/opt/my/path directoryname daemonname --arg1...

Those spaces may indicate either a real space in those strings, or separate strings or the fact that spaces have been replaced by NULs in those strings.

The latter is plausible if the process happened to use the standard strtok() function or a similar approach on its argv[0] to split it on /s possibly to find out the base name of the executable it was run as or the different directory components of its path.

For instance, if I create:

#include <string.h>
#include <unistd.h>
int main(int argc, char *argv[])
{
  strtok(argv[0], "/");
  while (strtok(NULL, "/"));
  pause();
}

And compile and run it:

$ cc a.c
$ "$PWD/a.out" &
[1] 67758
$ ps -fp "$!"
UID          PID    PPID  C STIME TTY          TIME CMD
chazelas   67758   60043  0 19:19 pts/4    00:00:00 /home chazelas a.out

You'll see the /s have been replaced with spaces.

Actually, they have been replaced with NULs, as can be verified with:

$ sed -n l "/proc/$!/cmdline"
/home\000chazelas\000a.out\000$

But ps saw those NULs and interpreted them as the delimiters for 3 different arguments which it joined with spaces.

As you later noted yourself in comment, dirname() is another standard function that may replace /s with 0 in its argument.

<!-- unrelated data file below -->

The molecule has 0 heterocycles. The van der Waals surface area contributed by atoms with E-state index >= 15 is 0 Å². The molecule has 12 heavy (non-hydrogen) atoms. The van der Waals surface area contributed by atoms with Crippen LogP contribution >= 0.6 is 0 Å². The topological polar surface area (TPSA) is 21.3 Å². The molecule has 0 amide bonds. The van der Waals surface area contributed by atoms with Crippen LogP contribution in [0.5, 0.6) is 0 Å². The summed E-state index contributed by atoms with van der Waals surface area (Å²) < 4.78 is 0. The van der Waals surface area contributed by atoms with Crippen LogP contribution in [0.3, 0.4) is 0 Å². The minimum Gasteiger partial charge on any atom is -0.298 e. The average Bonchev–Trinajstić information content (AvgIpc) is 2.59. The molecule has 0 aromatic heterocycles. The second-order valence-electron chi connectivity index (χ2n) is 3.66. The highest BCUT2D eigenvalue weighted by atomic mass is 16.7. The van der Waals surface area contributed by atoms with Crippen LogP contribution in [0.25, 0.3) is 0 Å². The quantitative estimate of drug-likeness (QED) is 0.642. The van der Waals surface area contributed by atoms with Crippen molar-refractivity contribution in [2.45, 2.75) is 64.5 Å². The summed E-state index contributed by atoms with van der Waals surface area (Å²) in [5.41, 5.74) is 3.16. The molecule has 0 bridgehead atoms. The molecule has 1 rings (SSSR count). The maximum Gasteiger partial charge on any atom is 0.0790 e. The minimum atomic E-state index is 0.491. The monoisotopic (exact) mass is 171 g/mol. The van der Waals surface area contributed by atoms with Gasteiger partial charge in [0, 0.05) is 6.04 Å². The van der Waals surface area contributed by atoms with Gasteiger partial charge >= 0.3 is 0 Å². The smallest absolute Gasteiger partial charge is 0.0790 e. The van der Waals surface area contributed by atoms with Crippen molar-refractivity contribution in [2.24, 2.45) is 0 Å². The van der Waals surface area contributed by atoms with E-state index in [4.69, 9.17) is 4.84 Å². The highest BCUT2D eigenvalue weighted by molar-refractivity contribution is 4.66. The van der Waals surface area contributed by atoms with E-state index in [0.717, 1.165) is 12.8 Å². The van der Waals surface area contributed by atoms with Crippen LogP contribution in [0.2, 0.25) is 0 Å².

$ cat b.c
#include <libgen.h>
#include <unistd.h>
int main(int argc, char *argv[]) {dirname(dirname(argv[0])); pause();}
$ cc b.c
$ "$PWD/a.out" &
[1] 42128
$ ps -fp "$!"
UID          PID    PPID  C STIME TTY          TIME CMD
chazelas   42128   39744  0 20:18 pts/6    00:00:00 /home chazelas a.out

Then assuming that's the correct explanation, it's not a weird Linux behaviour it's just the application itself modifying its argv[0] after it has started (probably by replacing /s with NULs within, probably to extract some path components).

On Linux, a more reliable way to find which executable a process is currently running is to do a readlink() on /proc/<pid>/exe, for instance with the realpath or readlink utility, or the stat builtin of zsh:

$ zmodload zsh/stat
$ stat +link /proc/$!/exe
/home/chazelas/a.out
$ readlink "/proc/$!/exe"
/home/chazelas/a.out
$ realpath "/proc/$!/exe"
/home/chazelas/a.out

And the procps implementation of ps on Linux returns it with ps -o exe.

There is no foolproof way to know for sure what arguments were passed to the command as what's shown in /proc/<pid>/cmdline can be modified by the process.

Audit logs may have the information though.

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  • 2
    I can see it's quite plausible that the program uses strrchr(argv[0], '/') and then overwrites that with NUL to give strings for the program name and directory (perhaps it uses that directory to find helper programs and/or data files). Good bit of analysis there Stéphane, and - as always - very clearly explained. Commented Apr 27 at 5:38
  • I need to brush up on my C it looks like. There's no direct strrchr but I see some similar potential culprits like dirname that may affect the pointer value. Appreciate the detailed response. Commented Apr 29 at 19:11
  • 1
    @k.schroeder31, good point about dirname(3). That looks even more likely than strtok(). Commented Apr 29 at 19:14
  • @k.schroeder31 see edit Commented Apr 29 at 19:20